India’s Wheat Dilemma: Acreage Declines, Prices Soar, and Edible Oil Imports Hit Record Highs

Amid a 5.5% decline in wheat acreage due to a delayed rice harvest, India grapples with soaring wheat prices, prompting hopes for an increase in cultivation. Meanwhile, stable rapeseed sowing offers relief to the world’s largest cooking oil importer, aiming to curb the rising costs of palm, sunflower, and other edible oil imports, which surged by 24% and 54% to record highs in 2023.


Wheat Acreage Decline: Wheat acreage in India has decreased by 5.5%, with farmers planting on 8.6 million hectares since the beginning of the current sowing season on October 1. This decline is attributed to a delayed rice harvest.

Government Expectations: The Ministry of Agriculture & Farmers’ Welfare anticipates an increase in wheat acreage in the coming weeks. The provisional figures are subject to updates based on information from state governments and weather conditions.

Impact of Delayed Rice Harvest: The lower wheat planting is linked to the delayed rice harvest, affecting the usual sowing schedule. However, sources suggest that higher prices may motivate farmers to expand wheat cultivation this year.

Geographical Focus: Wheat, a staple in India and the world’s second-largest producer after China, is primarily grown in northern states such as Punjab, Haryana, Uttar Pradesh, and the central state of Madhya Pradesh. India follows a single wheat crop cycle annually, planting from October to November and harvesting from March.

Previous Export Ban: Due to reduced crop yields caused by a sudden temperature rise in March last year, New Delhi imposed a ban on wheat exports in May. Despite the ban, wheat prices have risen, leading the government to release state reserves into the open market.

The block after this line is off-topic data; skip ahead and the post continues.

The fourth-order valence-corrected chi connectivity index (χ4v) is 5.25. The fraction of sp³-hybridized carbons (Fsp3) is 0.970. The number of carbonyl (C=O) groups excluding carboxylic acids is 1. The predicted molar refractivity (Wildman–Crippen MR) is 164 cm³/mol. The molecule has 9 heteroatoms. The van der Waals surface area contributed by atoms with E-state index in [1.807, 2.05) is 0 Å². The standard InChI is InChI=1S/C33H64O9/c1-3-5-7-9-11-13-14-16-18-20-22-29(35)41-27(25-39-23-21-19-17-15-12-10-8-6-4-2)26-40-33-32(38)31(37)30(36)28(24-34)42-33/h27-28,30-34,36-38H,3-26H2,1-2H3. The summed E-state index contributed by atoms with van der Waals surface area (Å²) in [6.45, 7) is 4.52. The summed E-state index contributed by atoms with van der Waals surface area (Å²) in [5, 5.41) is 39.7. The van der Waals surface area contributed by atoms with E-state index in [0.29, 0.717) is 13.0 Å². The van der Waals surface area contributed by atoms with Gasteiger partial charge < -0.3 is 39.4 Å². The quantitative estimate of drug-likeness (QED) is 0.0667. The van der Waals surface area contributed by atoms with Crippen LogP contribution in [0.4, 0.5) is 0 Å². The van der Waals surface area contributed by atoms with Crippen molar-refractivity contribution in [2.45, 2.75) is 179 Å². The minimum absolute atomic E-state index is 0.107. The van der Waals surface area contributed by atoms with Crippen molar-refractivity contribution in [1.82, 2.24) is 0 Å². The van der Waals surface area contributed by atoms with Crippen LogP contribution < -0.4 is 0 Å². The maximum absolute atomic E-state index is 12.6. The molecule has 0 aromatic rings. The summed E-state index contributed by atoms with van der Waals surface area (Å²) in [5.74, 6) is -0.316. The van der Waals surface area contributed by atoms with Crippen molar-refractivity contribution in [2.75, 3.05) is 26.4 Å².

Rapeseed Sowing: Rapeseed, the primary winter-planted oilseed, has seen almost no change in sowing, covering 6.9 million hectares. Higher rapeseed output is expected to help India, the world’s largest cooking oil importer, reduce costly purchases of edible oils.

Edible Oil Imports: India spends over $15 billion annually on importing palm oil from Indonesia, Malaysia, and Thailand, and soyoil and sunflower oil from Argentina, Brazil, Russia, and Ukraine. There are concerns among policymakers about the escalating vegetable oil import bill.

Import Surge: India’s palm oil and sunflower oil imports in the year up to October 2023 have surged by 24% and 54%, respectively, reaching record highs. This increase in imports adds pressure to the already significant expenditure on edible oil imports.


As India navigates the complexities of its agricultural landscape, the government’s optimism about a potential rise in wheat acreage is crucial. The interplay of delayed harvests, export bans, and heightened global oilseed import bills underscores the delicate balance required in managing the nation’s food security and economic stability. The coming weeks will be telling as the nation strives to optimize crop cultivation and mitigate the impact of escalating edible oil expenditures on its economy.

This article has been republished from The

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